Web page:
It’s a roughly three-hour drive from the main city of Kaduna to Kurmin Masara village in southern Kaduna state, the latest hot spot for the sectarian violence that seems to plague northwestern Nigeria.
Dozens of people were killed there during an overnight raid that lasted nearly six hours during the pre-dawn hours of August 6.
Like other survivors, Michael Bagudu counted his losses while scouring through burned ruins, looking for remnants of his life.
“They came with two trucks and carted away my food, couch, mattresses,” he said. “They came several times, and when they had taken all they wanted, they burned the house.”
Another survivor, Martina Andrew, barely escaped through the bushes to a nearby village in Nassarawa when gunmen raided her home in Kaduna.
She groaned as she said her husband and two sons had been killed before the house burned to the ground.
“They came that night chanting, ‘The land is ours, the governor is ours.’ They killed my children and said they’ll return and kill us all,” she said.
Sectarian violence has plagued Kaduna state for decades, claiming thousands of lives and forcing thousands more from their homes. In late July, gunmen killed at least 43 people in the southern part of Kaduna, pushing the death toll to 178 from violence in the region this year.
The fighting in southern Kaduna is mainly between nomadic settlers or herders and farmers. Issues around land use and ownership are the root cause of the crisis, but the sects are also divided along religious lines.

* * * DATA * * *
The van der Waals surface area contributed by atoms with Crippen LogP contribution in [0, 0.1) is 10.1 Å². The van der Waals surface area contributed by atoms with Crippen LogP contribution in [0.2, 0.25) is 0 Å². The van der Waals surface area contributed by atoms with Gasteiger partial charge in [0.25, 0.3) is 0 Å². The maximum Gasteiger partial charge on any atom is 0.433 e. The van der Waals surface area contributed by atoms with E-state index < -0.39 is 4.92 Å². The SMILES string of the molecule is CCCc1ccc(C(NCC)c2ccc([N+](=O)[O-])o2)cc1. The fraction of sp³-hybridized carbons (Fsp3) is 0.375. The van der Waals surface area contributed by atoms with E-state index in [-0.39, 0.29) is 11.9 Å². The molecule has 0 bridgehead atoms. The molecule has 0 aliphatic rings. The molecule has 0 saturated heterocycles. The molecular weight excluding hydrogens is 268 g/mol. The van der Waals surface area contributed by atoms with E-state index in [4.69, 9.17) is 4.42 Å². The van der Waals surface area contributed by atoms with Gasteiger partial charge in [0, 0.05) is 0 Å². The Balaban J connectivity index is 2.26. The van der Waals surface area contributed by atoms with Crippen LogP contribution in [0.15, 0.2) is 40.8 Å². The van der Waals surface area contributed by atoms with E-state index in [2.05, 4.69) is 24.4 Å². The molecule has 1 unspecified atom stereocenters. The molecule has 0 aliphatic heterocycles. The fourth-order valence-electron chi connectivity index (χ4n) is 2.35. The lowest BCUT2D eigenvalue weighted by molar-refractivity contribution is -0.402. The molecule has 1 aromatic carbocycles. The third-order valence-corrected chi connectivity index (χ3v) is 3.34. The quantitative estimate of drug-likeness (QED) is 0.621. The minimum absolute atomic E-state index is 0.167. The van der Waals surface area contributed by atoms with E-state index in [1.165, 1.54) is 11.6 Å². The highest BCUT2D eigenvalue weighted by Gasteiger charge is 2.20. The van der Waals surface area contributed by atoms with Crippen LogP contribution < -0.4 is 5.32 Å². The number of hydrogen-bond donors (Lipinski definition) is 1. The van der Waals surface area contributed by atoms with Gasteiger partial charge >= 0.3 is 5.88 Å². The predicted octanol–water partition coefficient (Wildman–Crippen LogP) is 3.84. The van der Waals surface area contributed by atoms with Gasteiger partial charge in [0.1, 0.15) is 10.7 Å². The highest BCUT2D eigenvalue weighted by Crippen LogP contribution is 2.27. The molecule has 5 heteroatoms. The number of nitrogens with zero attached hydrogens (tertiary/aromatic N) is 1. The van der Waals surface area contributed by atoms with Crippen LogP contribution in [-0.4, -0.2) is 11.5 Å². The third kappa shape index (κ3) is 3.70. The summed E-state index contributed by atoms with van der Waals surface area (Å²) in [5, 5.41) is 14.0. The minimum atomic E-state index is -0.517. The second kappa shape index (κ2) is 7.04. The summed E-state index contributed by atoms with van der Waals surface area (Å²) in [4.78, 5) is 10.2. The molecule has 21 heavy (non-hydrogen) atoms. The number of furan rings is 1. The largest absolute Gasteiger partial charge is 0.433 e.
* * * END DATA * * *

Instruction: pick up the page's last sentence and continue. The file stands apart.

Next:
The escalation in fighting means many people are being displaced. An informal camp for displaced people that began with about 900 residents is now home to more than 3,500, said the camp leader, the Reverend Gambo Waziri.
“It started actually on personal grounds,” Waziri said. “We’re not attached to any organization; we’re not attached to any body; we’re not attached to the government. It just started out of the compassion we have for these people that are passing through all these things.”
Nigerian authorities have deployed special forces to several flashpoints in the region and have so far arrested eight suspects. But local community leaders and rights groups accuse authorities of willful neglect.
Security experts like Kabir Adamu blame Nigeria’s justice system for the recurring violence.
“Over time when the first set of killings occurred, the criminal justice system failed to arrest the perpetrators or instigators and to punish them, unfortunately,” Adamu said. “The deterrent factor within our criminal justice system never worked. Others who saw no one was punished also decided to start doing the same thing.”
Unless peace is restored, many more villages are at risk of attack, and victims like Martina will be away from home for a long time.